Please use this identifier to cite or link to this item: http://hdl.handle.net/2381/39618
Title: Is there a difference between hospital-verified and self-reported self-harm? Implications for repetition
Authors: Mitchell, Alex J.
Hussain, Shahana
Leaver, James
Rajan, Chandhini
Jones, Andrew
Malcolm, Natasha
Coats, Tim
First Published: 13-Aug-2016
Publisher: Elsevier
Citation: General Hospital Psychiatry, 2016, 43, pp. 12-16
Abstract: OBJECTIVE: Repeated intentional self-harm (SH) is associated with economic costs and increased risk of suicide. Estimates of repetition vary according to method of data capture and are limited by short periods of follow-up observation. Some sources use hospital records and others self-reported SH (SRSH). Our aim was to examine the relationship between SRSH and hospital-verified SH (HVSH) and later repetition of SH (predictive validity). We also aimed to examine whether rates of SH repetition differ between first-time presenters and non-first-time presenters using either definition of SH. METHOD: We conducted a large prospective study tracking SH attempts through an Accident and Emergency (A&E) department within the United Kingdom. We took a representative sample of 774 patients (30% of total who reported SH) and followed them for 5.6 years on average. The index episode of SH was recorded at the time of referral to staff in A&E. Prior episodes of SH were determined from an electronic search of A&E patient database, and in addition, recollection of prior SH as reported by the patient to their clinician at the time of index presentation was recorded. RESULTS: Across the whole sample 32.0% of patients repeated SH within 1 year, which rose to 54.1% at completion of follow-up. Repetition rates were considerably higher in patients with a prior SH history than those presenting with a first SH episode after 1 year (47.9% vs. 19.6%) and by the end of follow-up (73.8% vs. 39.4%) (P<.001). Of 411 with self-reported first presentations, 45.2% repeated over the study period. In terms of predictive validity, 65.2% of those with previous SRSH repeated vs. 73.8% with previous HVSH (P<.001). There was low agreement between SRSH and HVSH (Kappa=0.353, 95% confidence interval 0.287-0.419, low). CONCLUSIONS: We found relatively poor agreement between hospital-defined and self-reported SH. A total of 62.8% of those who denied SH actually had a hospital-verified previous episode. Patients with recorded prior SH and those who recall previous SH have significantly higher rates of repetition, but the two samples imprecisely overlap and predictive validity is stronger for HVSH.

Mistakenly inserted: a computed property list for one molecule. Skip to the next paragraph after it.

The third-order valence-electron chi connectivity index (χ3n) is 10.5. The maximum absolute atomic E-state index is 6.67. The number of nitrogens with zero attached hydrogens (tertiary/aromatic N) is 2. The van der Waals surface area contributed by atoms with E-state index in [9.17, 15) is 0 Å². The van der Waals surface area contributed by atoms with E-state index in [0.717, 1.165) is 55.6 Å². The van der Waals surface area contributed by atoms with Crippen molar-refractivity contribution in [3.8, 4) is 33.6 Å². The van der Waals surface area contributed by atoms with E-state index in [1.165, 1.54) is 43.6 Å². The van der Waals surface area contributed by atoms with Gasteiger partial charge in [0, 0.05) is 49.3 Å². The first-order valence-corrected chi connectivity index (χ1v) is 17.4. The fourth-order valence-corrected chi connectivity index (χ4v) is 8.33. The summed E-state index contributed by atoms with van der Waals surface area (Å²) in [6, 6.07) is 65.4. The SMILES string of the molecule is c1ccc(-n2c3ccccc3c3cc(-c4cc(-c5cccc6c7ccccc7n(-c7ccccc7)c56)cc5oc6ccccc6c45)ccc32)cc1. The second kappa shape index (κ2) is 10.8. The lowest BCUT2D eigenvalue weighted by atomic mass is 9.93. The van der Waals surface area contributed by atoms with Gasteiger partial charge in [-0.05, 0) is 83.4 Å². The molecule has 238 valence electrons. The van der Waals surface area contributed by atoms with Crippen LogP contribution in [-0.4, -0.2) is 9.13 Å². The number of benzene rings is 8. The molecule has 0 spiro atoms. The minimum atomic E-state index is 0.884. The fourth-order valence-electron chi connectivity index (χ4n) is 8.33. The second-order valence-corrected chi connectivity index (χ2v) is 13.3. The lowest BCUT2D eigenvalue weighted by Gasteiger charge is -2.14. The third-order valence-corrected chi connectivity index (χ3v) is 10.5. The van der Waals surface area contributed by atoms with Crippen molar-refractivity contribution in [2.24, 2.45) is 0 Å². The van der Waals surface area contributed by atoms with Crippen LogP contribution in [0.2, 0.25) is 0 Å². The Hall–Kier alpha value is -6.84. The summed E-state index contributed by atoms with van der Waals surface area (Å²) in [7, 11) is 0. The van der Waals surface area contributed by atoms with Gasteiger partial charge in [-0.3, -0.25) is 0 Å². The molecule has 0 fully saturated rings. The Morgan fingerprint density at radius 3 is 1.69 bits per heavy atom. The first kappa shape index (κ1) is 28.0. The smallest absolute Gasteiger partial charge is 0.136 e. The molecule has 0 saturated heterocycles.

DOI Link: 10.1016/j.genhosppsych.2016.08.001
ISSN: 0163-8343
eISSN: 1873-7714
Links: http://www.sciencedirect.com/science/article/pii/S0163834316302158
http://hdl.handle.net/2381/39618
Embargo on file until: 13-Aug-2018
Version: Post-print
Status: Peer-reviewed
Type: Journal Article
Rights: Copyright © 2016, Elsevier. After an embargo period this version of the paper will be an open-access article distributed under the terms of the Creative Commons Attribution-Non Commercial-No Derivatives License (http://creativecommons.org/licenses/by-nc-nd/4.0/), which permits use and distribution in any medium, provided the original work is properly cited, the use is non-commercial and no modifications or adaptations are made.
Description: The file associated with this record is under embargo until 12 months after publication, in accordance with the publisher's self-archiving policy. The full text may be available through the publisher links provided above.
Appears in Collections:Published Articles, Dept. of Cardiovascular Sciences

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